The Bangladeshis often claim that their citizens are killed on the border by the Indian paramilitary forces. The documentation of citizens on both sides will also help in handling this contentious issue.

The issue of illegal migration in the India-Bangladesh relationship cannot be swept under the carpet. It will continue to be a stumbling block in the sustenance of a stable relationship. It will be better if both sides look at the issue dispassionately especially when the trust levels are high.

Disclaimer: The facts and opinions expressed in this article are strictly the personal opinions of the author. League of India does not assume any responsibility or liability for the accuracy, completeness, suitability, or validity of any information in this article.

Originally published by the Institute for Defence Studies and Analyses (www.idsa.inhere.

Dr Anand Kumar

Dr Anand Kumar is an Associate Fellow at the Institute for Defence Studies and Analyses (IDSA), New Delhi. His areas of specialization at IDSA are Counter-terrorism, South Asian politics, Bangladesh, Maldives, Proliferation of Small Arms and Low-intensity conflicts.

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DIALOGUE FOR CHANGE

Census India 2021, The World’s Largest Enumeration Exercise, To Begin On April 1

National Population Register (NPR) will be carried out along the house listing phase of the census.

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NEW DELHI: The 16th Indian Census will begin on April 1 this year for which the Government of India has decided to move away from the traditional pen and paper to a digital method by using an android based mobile application. A total of 33 lakh enumerators, the persons who conduct door-to-door counting, would be mobilised for data collection for which notification has already been issued.

The Registrar General and Census Commissioner Vivek Joshi said in a notification that the (census) officials have been instructed to ask as many as 31 questions from every household during both house-listing and housing census exercises.

“In exercise of the powers conferred by section 17A of the Census Act, 1948 (37 of 1948), the central government hereby extends the provisions of the said Act, for the conduct of a pre-test of the Census of India, 2021.


The pre-test shall be conducted from August 12, 2019, to September 30, 2019, in all the states and the Union Territories,” Joshi said in a notification.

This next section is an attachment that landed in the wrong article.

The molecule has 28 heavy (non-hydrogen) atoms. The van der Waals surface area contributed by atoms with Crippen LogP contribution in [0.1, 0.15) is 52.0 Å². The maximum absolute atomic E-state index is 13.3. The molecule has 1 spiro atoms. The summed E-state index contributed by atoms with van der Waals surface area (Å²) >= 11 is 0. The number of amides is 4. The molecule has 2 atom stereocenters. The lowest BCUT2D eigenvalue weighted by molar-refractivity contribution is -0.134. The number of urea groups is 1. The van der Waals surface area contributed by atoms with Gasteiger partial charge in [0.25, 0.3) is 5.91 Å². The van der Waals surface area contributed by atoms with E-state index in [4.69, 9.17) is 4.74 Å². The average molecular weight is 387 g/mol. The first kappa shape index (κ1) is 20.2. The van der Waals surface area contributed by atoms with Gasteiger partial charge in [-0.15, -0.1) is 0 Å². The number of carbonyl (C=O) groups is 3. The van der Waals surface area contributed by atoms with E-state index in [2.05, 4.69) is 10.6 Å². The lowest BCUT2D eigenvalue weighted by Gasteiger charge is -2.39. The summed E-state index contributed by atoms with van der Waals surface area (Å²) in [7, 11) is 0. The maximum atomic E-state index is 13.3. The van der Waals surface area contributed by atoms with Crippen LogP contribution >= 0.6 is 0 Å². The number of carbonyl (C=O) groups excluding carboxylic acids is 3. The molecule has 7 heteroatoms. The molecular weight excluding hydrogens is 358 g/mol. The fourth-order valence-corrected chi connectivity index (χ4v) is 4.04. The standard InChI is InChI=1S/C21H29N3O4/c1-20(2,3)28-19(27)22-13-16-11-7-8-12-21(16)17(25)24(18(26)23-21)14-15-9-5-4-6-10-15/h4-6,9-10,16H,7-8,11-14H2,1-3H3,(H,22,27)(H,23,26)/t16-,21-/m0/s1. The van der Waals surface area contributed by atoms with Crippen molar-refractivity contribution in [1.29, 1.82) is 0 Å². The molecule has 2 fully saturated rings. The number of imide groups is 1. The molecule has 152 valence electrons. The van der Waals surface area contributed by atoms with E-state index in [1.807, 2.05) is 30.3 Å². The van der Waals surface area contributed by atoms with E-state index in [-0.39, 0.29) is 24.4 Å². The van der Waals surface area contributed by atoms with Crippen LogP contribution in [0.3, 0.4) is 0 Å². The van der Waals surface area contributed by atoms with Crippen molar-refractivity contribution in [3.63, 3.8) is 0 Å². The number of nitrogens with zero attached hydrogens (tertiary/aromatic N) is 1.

For the first time in the 140-year history of the census in India, data is proposed to be collected through a mobile app and enumerators would be encouraged to use their own phone.

The notification, however, made it clear that the mobile number will be sought only for census-related communications and not for any other purpose.

In the first phase, house listing operations would be conducted in any two months chosen by the states between April and September in 2020.



In the second phase, actual population enumeration would be done during February 9 28, 2021, followed by the revision round from March 1 5, 2021

As with the previous editions, the enumerators will be visiting households to seek information from the citizens of the country about the number of television sets, vehicles they own, mobile number, about the number of toilets in their homes, internet services, etc.

The numerators will ask whether the head of the household belongs to a Scheduled Caste or Scheduled Tribe or Other category, ownership status of the census house, number of dwelling rooms exclusively in possession of the household, number of married couple(s) living in the household, main source of drinking water, availability of drinking water source and main cereal consumed in the household.

Questions related to the main source of lighting, whether the family has access to a toilet, the type of toilet, wastewater outlet, availability of bathing facility, availability of kitchen and LPG/PNG connection and main fuel used for cooking will also be asked by the enumerators, the notification said.

The government has set a target of September 30 this year for the Census to be completed with as many as 31 questions from every household to be asked and filled up by the enumerators during both the house listing and housing phase of the census.


The usual list of residents of the country, National Population Register (NPR) will be carried out along the house listing phase of the census.

The reference date of the Census for Jammu and Kashmir, Uttarakhand and Himachal Pradesh will be October 1, 2020, while for the rest of India the date will be March 1, 2021.